Nepal | October 15, 2019

EVs are the future: Give them a boost

Rabin Sharma

EVs are now becoming a necessary reality rather than an experiment. Now more than ever, it is crucial that consumers and the government focus on effectively supporting the mainstreaming of these environment-friendly vehicles

The future is electric. Most countries have already set their time frames to accomplish distinct goals that will give them the recognition of a digital nation. Here in Nepal, our government has prolonged its consideration of the technology as a factor for the overall economic, environmental and social development of the country.

Electric Vehicles (EVs) started to take their place in the market in 2010, with the introduction of electric motorbikes. While consumers understood the importance of such environmentally-friendly machines and their cost effectiveness, insufficient promotion led to a loss of the hype. Today, some reputed car manufacturing companies have commenced projects to reintroduce secure, environmentally expedient, reasonably priced and effectively performing electric cars.

Electric cars are often seen as mediocre, a perception that is being increasingly challenged today with the rapid mainstreaming of electric vehicles. These silent automobiles have consistently proven themselves less problematic and more reliable than their gasoline-powered counterparts, which might partly explain their recent upsurge in popularity, as high-profile officials and government authorities have been seen using them.

This increase in popularity may factor into reduction in imports of non-renewable fossil fuels, which, according to experts, will help the economy. The replacement of petroleum and diesel engine vehicles by electric vehicles will allow for the retention of more than $2.5 billion in imports, significantly reducing the trade deficit.

Consumers will receive a variety of benefits by using electric vehicles. In addition to the obvious benefits of not needing to spend on fuel or worry about shortages, they also will not need to change the lubricants or conduct periodic maintenance. It’s a one-time investment, equipped with all the features that one may find in a luxury car. Cruise control system, electronic parking and an abundance of airbags are just some of the features available in electric vehicles for one-third the price of a petroleum-powered equivalent, which is about Rs 10 million.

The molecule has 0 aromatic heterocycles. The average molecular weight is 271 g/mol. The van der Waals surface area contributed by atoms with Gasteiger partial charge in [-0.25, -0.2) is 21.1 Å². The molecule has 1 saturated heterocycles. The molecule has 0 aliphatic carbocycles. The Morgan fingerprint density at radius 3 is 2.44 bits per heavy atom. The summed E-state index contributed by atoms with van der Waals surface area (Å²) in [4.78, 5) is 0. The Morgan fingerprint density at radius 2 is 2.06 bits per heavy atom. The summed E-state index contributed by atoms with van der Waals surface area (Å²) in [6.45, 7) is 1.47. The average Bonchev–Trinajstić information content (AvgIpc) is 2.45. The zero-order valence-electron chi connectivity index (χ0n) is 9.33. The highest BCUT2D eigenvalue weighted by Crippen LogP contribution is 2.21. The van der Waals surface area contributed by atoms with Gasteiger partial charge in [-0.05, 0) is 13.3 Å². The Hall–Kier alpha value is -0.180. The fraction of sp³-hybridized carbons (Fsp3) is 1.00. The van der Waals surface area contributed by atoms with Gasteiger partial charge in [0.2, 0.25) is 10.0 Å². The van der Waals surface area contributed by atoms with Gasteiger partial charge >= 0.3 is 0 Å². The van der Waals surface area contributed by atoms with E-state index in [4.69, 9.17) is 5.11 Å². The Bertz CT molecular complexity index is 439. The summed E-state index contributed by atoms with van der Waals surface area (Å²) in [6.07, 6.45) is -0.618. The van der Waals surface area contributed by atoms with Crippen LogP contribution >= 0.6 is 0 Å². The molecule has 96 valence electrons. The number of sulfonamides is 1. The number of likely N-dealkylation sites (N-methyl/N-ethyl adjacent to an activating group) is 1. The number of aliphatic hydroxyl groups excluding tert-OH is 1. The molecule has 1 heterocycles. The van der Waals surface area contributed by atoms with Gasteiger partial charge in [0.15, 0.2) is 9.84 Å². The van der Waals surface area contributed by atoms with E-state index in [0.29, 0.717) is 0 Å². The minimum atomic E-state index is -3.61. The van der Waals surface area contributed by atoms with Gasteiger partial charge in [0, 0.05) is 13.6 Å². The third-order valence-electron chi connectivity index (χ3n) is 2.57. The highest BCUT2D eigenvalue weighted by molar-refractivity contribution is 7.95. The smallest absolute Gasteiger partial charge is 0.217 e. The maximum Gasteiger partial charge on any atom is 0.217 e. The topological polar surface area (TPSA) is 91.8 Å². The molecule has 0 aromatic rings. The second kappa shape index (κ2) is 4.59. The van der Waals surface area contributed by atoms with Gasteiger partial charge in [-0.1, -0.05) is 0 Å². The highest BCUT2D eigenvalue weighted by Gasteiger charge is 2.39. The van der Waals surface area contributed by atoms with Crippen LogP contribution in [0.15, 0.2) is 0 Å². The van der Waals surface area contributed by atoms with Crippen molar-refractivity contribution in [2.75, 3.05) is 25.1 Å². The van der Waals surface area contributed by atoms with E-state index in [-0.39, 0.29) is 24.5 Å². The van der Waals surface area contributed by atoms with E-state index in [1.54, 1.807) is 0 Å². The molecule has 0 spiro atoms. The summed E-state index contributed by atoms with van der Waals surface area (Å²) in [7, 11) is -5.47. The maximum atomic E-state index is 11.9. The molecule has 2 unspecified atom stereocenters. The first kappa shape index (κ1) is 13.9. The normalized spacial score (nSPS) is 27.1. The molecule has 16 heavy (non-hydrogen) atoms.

Manufacturer claims put the range of electric cars at around 400 km for a fully charged battery, which supposedly takes two hours to charge using a 3-phase fast charger. It can also be charged using a 2-phase home charger, which usually takes eight hours. This would mean that for each kilometre driven, only one Nepali rupee is consumed. A lump sum of Rs 400 would allow an electric car to go 400 km, while the average petrol engine car would supposedly only manage 40 km.

Electric car owners assert that they are paying the financial installments for a vehicle with the money that they would have used to fill up the car with fuel.

However, the claims made above for the range of EVs are not representative of the measured worldwide average for electric cars, which still stands at anywhere from 200 to 280 km, so take them with a grain of salt.

Some general concerns for most customers when it comes to electric cars are whether they are suitable for long routes and off road situations. When it comes to the length of the route, Nepal Electricity Authority has helped set up charging stations, which can be booked in advance, along many frequented routes, where recharging may become necessary. As for the concern regarding electric cars’ off road capability, it depends on the ground clearance of the car model being driven.

The performance is claimed, by the manufacturers, to be optimised for all types of journeys and adventures. The lack of an engine and all the noises that go along with it is
another merit that owners reinforce.

Nowadays, the government is playing its bit in the import of electric vehicles by imposing only 10 per cent customs duty and 13 per cent Value Added Tax on the said vehicles, while combustion engine cars still retain their 240 per cent import duty.

Road tax, which varies according to the cc of an engine, is also not applicable to electric vehicles, saving a flat Rs 23,500 per annum. With the motive to save non-renewable fuel and the optimum generation and utilisation of clean energy, the government has also introduced electric buses, and is in the process of inaugurating more environment-friendly vehicles.

Electric vehicles are now becoming a necessary reality rather than an experiment that every manufacturer consigns in order to draw media attention. Now more than ever, it is crucial that consumers and the government focus on effectively supporting the mainstreaming of these environment-friendly vehicles.

The Kathmandu Valley now has more than 800,000 motorbikes and four times more private cars than it did in the last decade. The subsequent increases in toxic gases like carbon monoxide, sulfur dioxide and ozone are a matter for serious consideration.

Consequently, government and vehicle management authorities should leave no stone unturned to formulate new regulations that expedite a favourable ground for electric vehicles in the current market.

By considering the customs, duties, replacing the traditional sources of energy with clean energy, promoting the pros of using an EV and creating more space for them to propagate, we may see a new wave of electric vehicles across the nation.


A version of this article appears in print on August 08, 2019 of The Himalayan Times.


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